Completed in 1969, the Haunted Mansion maybe one of Disney’s greatest creations. Imagineers spent ten years bouncing around ideas before settling on the final version of the ride. When I was a kid, this was my favorite attraction at Disney World. It wasn’t one of the mountains-Splash, Space, or Thunder. Pirates of the Carribean was only a footnote for this child. These days, my favorite moment (it’s really not an attraction) is the initial walk down Main Street, USA. It’s a nod to Marceline, MO-Walt’s hometown. Nothing kicks off a trip like that walk. The popcorn. The train. Balloons lifting upward to the sky. Seeing Mickey Mouse sign autographs. This is Disney. It’s one of the primary reasons so many travel from all parts of the globe.
Inside the park, many rides have come and gone. Snow White’s ride has been replaced by a roller coaster. Even Mickey’s House has been torn down in the name of progress. Yeah, I took my kid here at age six. He wanted to see Mickey’s TV and Pluto’s house. It was gone. Great job, Disney. How can you tear down Mickey’s House? Sigh. Even though this saddened me, the Mouse House gets it more right than wrong.
There are so many parts of the Mansion that are special. The changing paintings. Statues staring from every angle. Candles floating down the hallway. They even added a recent illusion at the end that’s a bit creepy. Right before the safety bar begins to raise, the narrator warns about hitch hiking ghosts. Behold, a ghost appears holding a sign with the name of my home state. I was a bit baffled. Then, I remembered the magic band around my wrist. They pulled the address from my account. Disney, that was pretty slick. Sometimes, it’s the little things that are the big things.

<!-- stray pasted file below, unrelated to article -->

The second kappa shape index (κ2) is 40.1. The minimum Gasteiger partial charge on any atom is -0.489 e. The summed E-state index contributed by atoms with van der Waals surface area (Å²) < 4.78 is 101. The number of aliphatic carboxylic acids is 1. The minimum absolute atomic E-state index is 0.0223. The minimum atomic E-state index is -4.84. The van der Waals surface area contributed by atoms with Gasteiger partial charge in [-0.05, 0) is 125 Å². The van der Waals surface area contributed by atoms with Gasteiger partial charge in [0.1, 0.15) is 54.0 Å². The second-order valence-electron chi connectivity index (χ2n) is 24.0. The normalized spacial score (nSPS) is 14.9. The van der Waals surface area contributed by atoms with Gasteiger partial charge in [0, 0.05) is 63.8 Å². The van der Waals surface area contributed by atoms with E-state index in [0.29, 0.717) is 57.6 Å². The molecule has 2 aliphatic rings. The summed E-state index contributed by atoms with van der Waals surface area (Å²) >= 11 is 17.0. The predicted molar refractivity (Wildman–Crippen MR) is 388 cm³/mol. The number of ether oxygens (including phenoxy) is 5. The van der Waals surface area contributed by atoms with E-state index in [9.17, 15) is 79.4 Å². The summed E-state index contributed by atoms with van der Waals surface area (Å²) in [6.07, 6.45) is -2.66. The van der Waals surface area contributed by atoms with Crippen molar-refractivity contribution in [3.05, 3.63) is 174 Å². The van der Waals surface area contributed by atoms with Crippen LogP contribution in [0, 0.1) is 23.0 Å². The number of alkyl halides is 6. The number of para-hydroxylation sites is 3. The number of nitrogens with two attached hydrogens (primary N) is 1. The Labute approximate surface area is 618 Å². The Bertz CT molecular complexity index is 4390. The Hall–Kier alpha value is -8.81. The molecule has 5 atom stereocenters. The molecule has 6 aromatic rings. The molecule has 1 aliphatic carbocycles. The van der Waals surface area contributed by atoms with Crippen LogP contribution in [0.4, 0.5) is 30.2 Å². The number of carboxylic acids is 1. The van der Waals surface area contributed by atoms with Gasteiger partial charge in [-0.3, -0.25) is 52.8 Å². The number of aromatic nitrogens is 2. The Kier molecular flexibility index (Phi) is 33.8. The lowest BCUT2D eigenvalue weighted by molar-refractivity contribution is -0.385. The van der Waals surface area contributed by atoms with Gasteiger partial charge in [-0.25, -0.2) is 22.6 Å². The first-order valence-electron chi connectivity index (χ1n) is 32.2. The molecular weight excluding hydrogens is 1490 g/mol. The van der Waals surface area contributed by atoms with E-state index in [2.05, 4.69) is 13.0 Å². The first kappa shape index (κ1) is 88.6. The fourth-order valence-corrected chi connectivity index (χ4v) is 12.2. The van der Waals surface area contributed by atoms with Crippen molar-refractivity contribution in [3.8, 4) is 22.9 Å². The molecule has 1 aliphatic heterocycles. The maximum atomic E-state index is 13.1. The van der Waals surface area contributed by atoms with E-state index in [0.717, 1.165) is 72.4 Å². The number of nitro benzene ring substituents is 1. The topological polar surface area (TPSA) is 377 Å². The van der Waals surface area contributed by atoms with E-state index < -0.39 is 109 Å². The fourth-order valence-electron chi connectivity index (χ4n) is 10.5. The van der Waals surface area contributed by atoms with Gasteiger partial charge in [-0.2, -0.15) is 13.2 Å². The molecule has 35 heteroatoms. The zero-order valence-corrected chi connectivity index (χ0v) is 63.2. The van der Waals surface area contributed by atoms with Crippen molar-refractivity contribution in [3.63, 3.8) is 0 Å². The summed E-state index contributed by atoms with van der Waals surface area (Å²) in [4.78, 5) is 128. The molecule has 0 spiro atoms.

What is the most spectacular part of the ride? For me, it’s the grand ballroom. It’s an amazing illusion. Ghosts dancing, eating, and having a merry old time. When I was young, I rode the ride over and over because I couldn’t believe my eyes. Real ghosts. At Walt-Disney Word? Childhood magic lasts forever. It’s ahead of its time in many ways.
Yet, it uses an illusion created in the 1860s better known as Pepper’s Ghost. For Star Wars, I’m guessing George Lucas used similar effects for R2D2’s transmission of the Princess’s message, “Help me Obi-Wan Kenobi, you’re my only hope.”
It’s relatively easy to duplicate at home. To give it a go, my son and I gathered up a few items: (1) piece of glass, (2) flashlight, and (3) a small action figure. Yeah, we used Darth Vader and Obi-Wan. If you hold the glass at a 45-degree angle, stand up your model off to the side, and look straight through the glass, you’ll see a distinct image of a ghost. If you light the beam up, blinding the action figure, it’ll even make it look more ghost like. Think Obi talking from beyond the grave.
Now, what makes the ghosts in the ballroom amazing is that this simple effect is done on a grand scale. To pull the illusion off, the piece of glass is more than immense. It’s at least three stories tall. When it opened to the public, the effect even fooled magicians. There are several videos on YouTube showing the how it’s done, but they take from the magic. Spoilers abound. Oh, the memories.
There are a number of behind the scenes videos, some longer than others. This one gives a shot at the 1.10 mark that shows off how the effect was managed.